BRYAN, Texas — The fourth day of trial for Dabrett Black focused on Black’s mental health history and his state of mind at the time of killing Texas State Trooper Damon Allen. The jury learned the extent of Black’s combat experience while serving in Iraq, and the defense presented their argument that at the time of Allen’s death, Black was impacted by his schizophrenia, post traumatic stress, and traumatic brain injury.
Dabrett Black is accused of murdering Trooper Allen during a 2017 traffic stop in Freestone County. Black shot Allen with a rifle as the officer was inside his patrol vehicle, running Black’s information through an in-car computer. The shooting resulted in an hours-long manhunt for Black, resulting in his eventual apprehension by police K9.
Thursday Black’s legal team attempted to introduce expert witness from a sociologist who specializes in studying military culture and its effect on service members as they reacculturate into civilian life. The prosecution objected to this witness, arguing that his testimony would be more appropriate for sentencing. Presiding judge Pat Simmons agreed, and the jury did not hear from this expert.
Simmons did allow testimony from a psychologist who analyzed Black, Dr. Robert Stanulis. Stanulis reviewed all case evidence and all of Black’s military and medical records. He interviewed Black personally over the course of three days. Stanulis affirmed the diagnoses already given to Black by the military, agreeing that he suffers from post-traumatic stress [PTSD], schizophrenia, and a traumatic brain injury [TBI].
Stanulis discussed Black’s military history at length, noting that when Black entered the Army in 2004, he was declared neurotypical by the Army, and did not suffer from any psychological disorders at that time. Black, a truck operator and convoy gunner, saw three tours of duty in Iraq, during which he encountered improvised explosive devices [IEDs], fire fights, and mortar attacks.
"He was in active combat within the first few hours of landing,” Stanulis told the courtroom, describing Black’s first deployment. “He fired his weapon from the back of a truck at a vehicle from behind... causing the other vehicle to drive off the road. So, in the first few hours he used his combat training."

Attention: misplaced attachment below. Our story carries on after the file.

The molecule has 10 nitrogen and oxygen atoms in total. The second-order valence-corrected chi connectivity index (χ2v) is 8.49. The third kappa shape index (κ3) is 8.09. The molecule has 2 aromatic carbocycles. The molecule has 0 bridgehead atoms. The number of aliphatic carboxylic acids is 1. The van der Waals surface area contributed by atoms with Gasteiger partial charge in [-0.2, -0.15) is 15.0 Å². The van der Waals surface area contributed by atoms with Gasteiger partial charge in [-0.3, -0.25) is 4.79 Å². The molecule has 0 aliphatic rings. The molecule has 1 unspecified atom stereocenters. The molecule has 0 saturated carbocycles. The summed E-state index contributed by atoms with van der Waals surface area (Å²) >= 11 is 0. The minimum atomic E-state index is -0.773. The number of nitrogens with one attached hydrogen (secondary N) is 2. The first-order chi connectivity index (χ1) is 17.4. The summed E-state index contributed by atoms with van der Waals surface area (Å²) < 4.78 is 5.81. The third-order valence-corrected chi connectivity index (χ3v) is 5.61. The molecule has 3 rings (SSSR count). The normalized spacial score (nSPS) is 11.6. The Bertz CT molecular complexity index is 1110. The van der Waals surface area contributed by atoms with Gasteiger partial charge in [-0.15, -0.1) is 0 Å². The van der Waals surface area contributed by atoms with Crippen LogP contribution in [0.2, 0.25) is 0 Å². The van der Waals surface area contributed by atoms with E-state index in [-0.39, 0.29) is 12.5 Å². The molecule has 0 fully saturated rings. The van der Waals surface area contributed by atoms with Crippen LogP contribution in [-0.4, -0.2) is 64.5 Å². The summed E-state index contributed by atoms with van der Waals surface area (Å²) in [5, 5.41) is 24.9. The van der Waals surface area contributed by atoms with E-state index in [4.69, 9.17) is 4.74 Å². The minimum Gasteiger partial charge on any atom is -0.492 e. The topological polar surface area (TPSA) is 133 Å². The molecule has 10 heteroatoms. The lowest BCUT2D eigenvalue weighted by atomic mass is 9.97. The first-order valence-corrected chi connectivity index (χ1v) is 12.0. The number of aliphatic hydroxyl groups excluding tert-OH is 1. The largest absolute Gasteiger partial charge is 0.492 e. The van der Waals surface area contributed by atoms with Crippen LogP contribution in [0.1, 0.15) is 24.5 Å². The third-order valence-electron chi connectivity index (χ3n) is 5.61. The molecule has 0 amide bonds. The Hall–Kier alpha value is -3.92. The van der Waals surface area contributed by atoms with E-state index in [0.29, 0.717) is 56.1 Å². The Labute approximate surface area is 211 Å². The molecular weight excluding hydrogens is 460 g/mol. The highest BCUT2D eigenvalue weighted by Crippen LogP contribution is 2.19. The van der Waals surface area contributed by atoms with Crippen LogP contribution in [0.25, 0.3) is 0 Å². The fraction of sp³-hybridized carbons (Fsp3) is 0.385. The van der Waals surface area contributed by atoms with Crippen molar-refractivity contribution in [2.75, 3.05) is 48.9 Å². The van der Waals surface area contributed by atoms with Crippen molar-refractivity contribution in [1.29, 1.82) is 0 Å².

Both legal teams discussed how Black began abusing alcohol and synthetic marijuana, or “spice,” towards the end of his military service. Stanulis noted that spice cannot cause Black’s mental health disorders, and that at the time of his arrest in 2017, no illegal substances were found in his system.
Prosecutors repeatedly asked Dr. Stanulis if he believed Black had acted without intent when he killed Trooper Allen. They reiterated Black’s calm and lucid behavior throughout the traffic stop prior to the shooting; how Black had apologized for speeding and texting on his phone while driving. Black was also aware that he was travelling to Houston to see his sister, the prosecution pointed out, and understood that Trooper Allen was a police officer, not an insurgent on the battlefield.
Stanulis explained that service members are trained to respond to a threat without hesitation, choosing the ‘fight’ response in an instance of ‘fight, flight, or freeze.’ The prosecution questioned why Black had not fought police officers in past encounters with them, and why he chose to run from police in at least two incidents; one of which included the manhunt following Allen’s death. The defense reiterated their position that Black was psychologically triggered only once a second police car had pulled up behind Allen’s vehicle.
Throughout his testimony, Stanulis reiterated that different people perceive different items and actions as threats; especially a veteran with PTSD.
"What we see as innocuous, for them, is not,” he said.
Black’s intention to kill Trooper Allen, his decision making ability, and his control over his own mind have been the key points of contention in this case. Trial resumes 10 a.m. Friday morning at the Brazos County courthouse.